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Updated: January 8, 2011 19:09 IST

Reignite the traditional

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Flavours of Sind. Photo: Special Arrangement
The Hindu
Flavours of Sind. Photo: Special Arrangement

Sindhi food survived Partition and migration. Here is a cookbook that celebrates this wonderful culinary tradition.

Flavours of Sindh is a cookbook that has its origins in the successful food festival to promote Sindhi food by the Bangalore Ladies Chapter. Not only does it contain innovative prize-winning recipes from the cookery competition held during the festival but also the basic must-know recipes for all Sindhis. The recipe book is a wonderful attempt to reignite the yearning for traditional fare and get the younger generation in touch with their traditional cuisine, which has bravely survived Partition and migration.

This book of vegetarian recipes kicks off with a wonderful breakfast option; the traditional Sindhi porridge, Jowar jo bhath (a firm favourite with the older generation). This is followed by all-time, all-season favourites like Koki (a kind of thick paratha or roti). This is one of those healthy breakfast options. Try it with boondi ka raita, or just plain curds, pickle and papad. Dal Dimma (gram medley) is another that many youngsters are not familiar with. This is packed with the protein content of the two moong dals (the split yellow and the whole green).

From Thayri (saffron-flavoured sweet rice, a must-have at wedding functions) to Khoyo (a lip-smacking winter sweet that can be stored for days), this book is a treasure house of recipes. Pragri (a sweet puff), with its filling of mawa, is made during Holi and this recipe will find many takers.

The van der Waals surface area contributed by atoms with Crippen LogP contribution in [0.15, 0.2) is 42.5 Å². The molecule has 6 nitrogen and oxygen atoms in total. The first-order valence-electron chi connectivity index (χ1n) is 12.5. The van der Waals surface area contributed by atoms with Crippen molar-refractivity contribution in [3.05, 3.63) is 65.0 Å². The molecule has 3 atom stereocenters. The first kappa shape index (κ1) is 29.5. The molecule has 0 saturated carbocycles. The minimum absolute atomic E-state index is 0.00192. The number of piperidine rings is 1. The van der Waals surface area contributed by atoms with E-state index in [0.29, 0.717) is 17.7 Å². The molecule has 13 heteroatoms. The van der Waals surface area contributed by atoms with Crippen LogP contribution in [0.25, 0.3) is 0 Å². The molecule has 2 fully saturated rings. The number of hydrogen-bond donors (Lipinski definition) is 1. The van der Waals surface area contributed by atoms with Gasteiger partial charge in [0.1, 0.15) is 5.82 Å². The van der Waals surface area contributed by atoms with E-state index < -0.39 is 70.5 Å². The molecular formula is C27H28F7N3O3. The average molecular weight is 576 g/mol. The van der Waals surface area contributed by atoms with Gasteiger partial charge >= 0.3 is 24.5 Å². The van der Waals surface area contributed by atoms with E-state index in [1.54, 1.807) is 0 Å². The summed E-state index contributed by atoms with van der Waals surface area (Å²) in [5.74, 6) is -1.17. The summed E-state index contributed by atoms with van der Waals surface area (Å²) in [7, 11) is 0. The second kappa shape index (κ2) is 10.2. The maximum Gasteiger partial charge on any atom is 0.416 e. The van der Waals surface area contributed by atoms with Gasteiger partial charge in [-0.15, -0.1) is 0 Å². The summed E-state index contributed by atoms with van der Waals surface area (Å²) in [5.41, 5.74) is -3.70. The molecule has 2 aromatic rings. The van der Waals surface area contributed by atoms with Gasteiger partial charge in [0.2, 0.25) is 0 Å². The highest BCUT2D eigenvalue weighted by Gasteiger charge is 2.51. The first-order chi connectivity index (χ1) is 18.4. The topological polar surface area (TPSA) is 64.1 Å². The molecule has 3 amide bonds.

The book is divided into sections devoted to sweets, pickles, raitas and chutneys that are must-have accompaniments at each Sindhi meal. The recipes are explained in an easy-to-try format, and there is no long winded explanation or lengthy method of preparation to confuse the budding chef. Each recipe is followed by a special tip, which has come after many trials.

One of my all time favourite drinks, Rabaille jo sharbat (jasmine flower sharbat) finds its way into this book. If jasmine flowers are not available, the sharbat can then be made with sandalwood powder. Low on calories and very cooling, it makes a perfect summer afternoon drink.

Interspersed with the main dishes are the competition winners that combine traditional ingredients with modern elements. An example: Gulab Jamun Cheese Cake and Dhingri (dried mushrooms) Biriyani. What I particularly liked were the menu combinations of Sindhi cuisine and the listing of dishes according to the meal they suited: breakfast, lunch and side-dish.

I found the recipes easy to follow and the ingredients are easily available everywhere. As of now Flavours of Sindh is available at Gangarams and Variety Book House in Bangalore. Soon the books will be available all over India.

Tosho (Sweet Flour Rolls)

Makes 30-35


1/4 kg refined flour

1/4 cup wheat flour

1 tsp cooking soda

3/4 cup ghee (warm)

3/4 cup water (warm)

1/4 kg sugar

1/4 cup milk

Cooking Time: 20 minutes

Method: Sieve both flours together. Add soda, milk, warm water, ghee, 1 tsp sugar and knead into hard dough. Shape into finger-sized rolls like kebabs. Heat oil and fry rolls till golden in colour. Dissolve remaining sugar in equal quantity of water and boil to make sugar syrup. The syrup should be of thick consistency, to form a coating on the toshas. Dip toshas in the syrup, few at a time and then remove and cool on a plate. When cool, store in an airtight container.

Shelf Life: 2 weeks

Flavours of Sind; published by Sindh-Lit Publications, Rs. 150.

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